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City Announces Prescription Drug Disposal Program

City Announces Prescription Drug Disposal Program



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John Daley Reporting Prescription and over-the-counter drugs often end up in the wrong hands or in the water. A new program aimed at proper disposal has been setup to get rid of old prescription drugs. Many of us for years have just thrown them away, but now there's a much better option.

White boxes with the medical waste symbol are part of a new pilot program from Salt Lake City, state environmental regulators and the police. They say if you've got used drugs at home, don't flush them down the toilet; instead, put them in these new collection boxes.

City Announces Prescription Drug Disposal Program

Salt Lake City Department of Public Utilities Florence Reynolds says, "Basically we want people not to flush unusable drugs down their toilets."

The new disposal boxes solve two problems: it helps prevents drugs from accidentally getting into the hands of children or those of drug abusers. The old medications will be incinerated by police.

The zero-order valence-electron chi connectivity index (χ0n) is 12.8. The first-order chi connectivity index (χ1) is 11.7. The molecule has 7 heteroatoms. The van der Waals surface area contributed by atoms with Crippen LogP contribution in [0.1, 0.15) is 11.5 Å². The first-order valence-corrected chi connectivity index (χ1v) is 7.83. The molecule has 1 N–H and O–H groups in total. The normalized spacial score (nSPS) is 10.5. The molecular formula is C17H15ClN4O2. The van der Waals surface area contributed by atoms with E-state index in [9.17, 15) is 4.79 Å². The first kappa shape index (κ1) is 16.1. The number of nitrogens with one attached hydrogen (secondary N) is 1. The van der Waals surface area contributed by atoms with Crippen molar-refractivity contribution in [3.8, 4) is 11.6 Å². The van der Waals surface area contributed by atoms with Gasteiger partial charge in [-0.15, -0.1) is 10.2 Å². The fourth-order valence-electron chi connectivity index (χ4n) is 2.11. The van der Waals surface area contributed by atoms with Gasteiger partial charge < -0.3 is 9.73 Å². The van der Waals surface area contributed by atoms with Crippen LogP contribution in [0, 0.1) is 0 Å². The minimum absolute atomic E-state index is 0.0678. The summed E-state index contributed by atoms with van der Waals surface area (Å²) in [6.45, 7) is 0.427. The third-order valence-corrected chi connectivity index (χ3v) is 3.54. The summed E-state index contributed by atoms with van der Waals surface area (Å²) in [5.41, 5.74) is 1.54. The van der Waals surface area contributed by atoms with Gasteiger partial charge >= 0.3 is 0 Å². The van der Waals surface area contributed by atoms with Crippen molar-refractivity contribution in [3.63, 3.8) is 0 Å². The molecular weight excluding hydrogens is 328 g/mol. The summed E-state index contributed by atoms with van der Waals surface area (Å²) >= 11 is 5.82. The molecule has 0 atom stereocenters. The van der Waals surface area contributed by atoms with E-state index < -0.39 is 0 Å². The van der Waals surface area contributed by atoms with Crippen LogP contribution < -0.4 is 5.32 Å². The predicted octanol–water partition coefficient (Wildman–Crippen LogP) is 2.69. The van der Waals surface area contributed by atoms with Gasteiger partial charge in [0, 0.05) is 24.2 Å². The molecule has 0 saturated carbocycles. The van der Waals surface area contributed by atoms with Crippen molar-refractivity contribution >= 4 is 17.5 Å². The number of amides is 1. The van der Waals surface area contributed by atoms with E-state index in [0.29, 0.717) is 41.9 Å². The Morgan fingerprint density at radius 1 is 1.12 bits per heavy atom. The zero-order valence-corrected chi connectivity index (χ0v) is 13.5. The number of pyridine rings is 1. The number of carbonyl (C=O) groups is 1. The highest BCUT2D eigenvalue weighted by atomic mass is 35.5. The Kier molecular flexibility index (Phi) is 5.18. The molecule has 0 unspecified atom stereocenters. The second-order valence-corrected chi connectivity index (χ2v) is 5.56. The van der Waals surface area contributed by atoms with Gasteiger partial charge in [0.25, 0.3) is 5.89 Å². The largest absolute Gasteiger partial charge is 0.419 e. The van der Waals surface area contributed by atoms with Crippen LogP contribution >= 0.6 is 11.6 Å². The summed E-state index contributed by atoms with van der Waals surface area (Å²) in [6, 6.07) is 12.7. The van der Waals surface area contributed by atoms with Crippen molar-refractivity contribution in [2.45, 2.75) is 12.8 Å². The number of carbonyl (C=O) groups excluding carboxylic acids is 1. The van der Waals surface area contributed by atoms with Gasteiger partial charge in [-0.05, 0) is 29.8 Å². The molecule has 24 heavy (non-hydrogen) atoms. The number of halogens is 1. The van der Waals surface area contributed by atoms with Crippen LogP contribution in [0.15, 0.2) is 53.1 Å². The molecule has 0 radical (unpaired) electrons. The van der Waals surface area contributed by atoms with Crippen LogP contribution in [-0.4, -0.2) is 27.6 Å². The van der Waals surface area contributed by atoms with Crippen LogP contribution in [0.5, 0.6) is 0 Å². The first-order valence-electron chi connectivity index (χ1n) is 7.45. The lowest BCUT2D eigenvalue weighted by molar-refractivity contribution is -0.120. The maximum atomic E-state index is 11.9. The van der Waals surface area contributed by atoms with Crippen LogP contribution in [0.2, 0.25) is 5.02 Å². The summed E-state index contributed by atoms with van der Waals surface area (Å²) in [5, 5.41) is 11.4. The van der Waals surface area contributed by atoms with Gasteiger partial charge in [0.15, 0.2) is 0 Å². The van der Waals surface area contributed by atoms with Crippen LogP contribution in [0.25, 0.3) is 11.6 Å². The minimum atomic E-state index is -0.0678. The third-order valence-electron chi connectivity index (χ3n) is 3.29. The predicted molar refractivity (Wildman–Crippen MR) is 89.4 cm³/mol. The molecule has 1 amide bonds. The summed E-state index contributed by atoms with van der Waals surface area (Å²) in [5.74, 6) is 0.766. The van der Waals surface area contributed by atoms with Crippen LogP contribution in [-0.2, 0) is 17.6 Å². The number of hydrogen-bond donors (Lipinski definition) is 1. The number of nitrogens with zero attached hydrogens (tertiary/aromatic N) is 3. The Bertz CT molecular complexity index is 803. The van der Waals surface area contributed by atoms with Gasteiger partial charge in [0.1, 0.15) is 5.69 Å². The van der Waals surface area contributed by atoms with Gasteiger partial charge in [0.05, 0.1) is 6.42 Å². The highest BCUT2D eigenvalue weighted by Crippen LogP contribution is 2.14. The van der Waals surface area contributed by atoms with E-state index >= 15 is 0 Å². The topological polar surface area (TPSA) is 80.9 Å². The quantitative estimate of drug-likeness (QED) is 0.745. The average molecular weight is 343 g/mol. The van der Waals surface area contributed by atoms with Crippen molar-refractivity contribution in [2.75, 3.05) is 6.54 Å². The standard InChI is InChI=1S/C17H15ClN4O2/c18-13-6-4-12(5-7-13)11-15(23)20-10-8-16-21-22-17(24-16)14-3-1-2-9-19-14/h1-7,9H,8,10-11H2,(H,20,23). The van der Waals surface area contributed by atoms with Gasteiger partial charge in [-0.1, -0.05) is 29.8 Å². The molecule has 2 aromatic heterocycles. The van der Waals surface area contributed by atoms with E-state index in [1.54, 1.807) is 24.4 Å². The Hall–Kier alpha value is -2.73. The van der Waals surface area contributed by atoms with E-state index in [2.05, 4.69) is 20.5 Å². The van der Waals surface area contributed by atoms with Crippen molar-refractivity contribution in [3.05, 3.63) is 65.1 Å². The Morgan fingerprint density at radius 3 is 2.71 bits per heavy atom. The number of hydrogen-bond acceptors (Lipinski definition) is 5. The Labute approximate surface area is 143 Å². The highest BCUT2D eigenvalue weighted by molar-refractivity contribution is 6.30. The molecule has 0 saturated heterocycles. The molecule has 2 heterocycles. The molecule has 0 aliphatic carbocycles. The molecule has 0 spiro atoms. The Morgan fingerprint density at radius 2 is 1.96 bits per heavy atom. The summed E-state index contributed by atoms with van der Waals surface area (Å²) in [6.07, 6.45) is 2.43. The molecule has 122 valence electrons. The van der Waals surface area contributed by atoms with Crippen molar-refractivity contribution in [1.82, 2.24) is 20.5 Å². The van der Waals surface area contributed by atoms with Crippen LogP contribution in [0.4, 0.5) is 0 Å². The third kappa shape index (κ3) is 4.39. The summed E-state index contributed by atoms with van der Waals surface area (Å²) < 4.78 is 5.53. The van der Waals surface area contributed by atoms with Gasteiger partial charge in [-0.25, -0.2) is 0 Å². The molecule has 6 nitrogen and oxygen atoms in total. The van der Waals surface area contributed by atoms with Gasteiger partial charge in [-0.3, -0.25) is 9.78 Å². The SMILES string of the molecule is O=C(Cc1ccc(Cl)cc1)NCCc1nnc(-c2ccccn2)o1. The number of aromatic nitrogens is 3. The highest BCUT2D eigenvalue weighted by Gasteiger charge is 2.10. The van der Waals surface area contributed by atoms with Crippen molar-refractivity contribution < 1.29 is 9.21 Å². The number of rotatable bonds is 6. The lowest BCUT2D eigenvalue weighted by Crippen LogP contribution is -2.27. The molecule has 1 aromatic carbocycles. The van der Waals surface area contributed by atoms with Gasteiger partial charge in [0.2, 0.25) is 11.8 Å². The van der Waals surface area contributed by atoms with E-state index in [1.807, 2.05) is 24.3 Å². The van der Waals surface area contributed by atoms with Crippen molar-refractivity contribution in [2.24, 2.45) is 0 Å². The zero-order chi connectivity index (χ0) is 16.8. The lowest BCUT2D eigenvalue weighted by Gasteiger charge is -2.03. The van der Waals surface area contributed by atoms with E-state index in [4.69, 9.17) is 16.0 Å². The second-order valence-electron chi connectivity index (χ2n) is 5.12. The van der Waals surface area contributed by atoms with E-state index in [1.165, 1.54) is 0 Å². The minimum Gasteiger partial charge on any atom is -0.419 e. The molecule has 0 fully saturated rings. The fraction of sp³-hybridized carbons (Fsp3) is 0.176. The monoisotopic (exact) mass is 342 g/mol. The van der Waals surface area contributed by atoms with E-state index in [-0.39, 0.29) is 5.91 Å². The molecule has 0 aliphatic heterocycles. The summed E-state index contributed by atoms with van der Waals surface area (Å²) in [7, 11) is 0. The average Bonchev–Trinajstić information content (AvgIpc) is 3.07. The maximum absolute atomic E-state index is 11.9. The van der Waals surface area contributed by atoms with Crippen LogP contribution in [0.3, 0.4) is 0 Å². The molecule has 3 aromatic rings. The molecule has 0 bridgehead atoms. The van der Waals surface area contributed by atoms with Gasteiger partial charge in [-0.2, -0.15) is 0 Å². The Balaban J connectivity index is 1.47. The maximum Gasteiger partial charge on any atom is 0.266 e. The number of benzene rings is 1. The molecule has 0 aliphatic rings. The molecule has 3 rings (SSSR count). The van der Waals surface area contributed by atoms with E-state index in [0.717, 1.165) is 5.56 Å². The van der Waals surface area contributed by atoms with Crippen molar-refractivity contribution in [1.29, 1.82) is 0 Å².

Jeff Bedard with the Salt Lake City Police Department says, "There are so many prescription medications that are abused and people really get addicted to. This gives people a safe place to drop off medication that's expired or no longer needed and they can feel confident that it's no longer in their house and they don't have to worry about it."

City Announces Prescription Drug Disposal Program

Plus there's the environmental danger. Drugs flushed down the toilet or thrown into a landfill eventually can end up in ground water or waterways damaging fish and other animals even. In the case of drugs with hormones, this would amount to changing their sex.

Reynolds says, "They've been finding trace levels of contaminants, a lot of pharmaceutical drugs in streams and rivers. A lot of that material is unmetabolized, it just passes through waste water facilities."

There are two drop-off locations in Utah:

Public Safety Complex
315 East 200 South

Pioneer Police Station
1040 West 700 South

One of the first communities to try this was San Mateo County, Calif., where they collected 600 pounds of unused drugs in three months.

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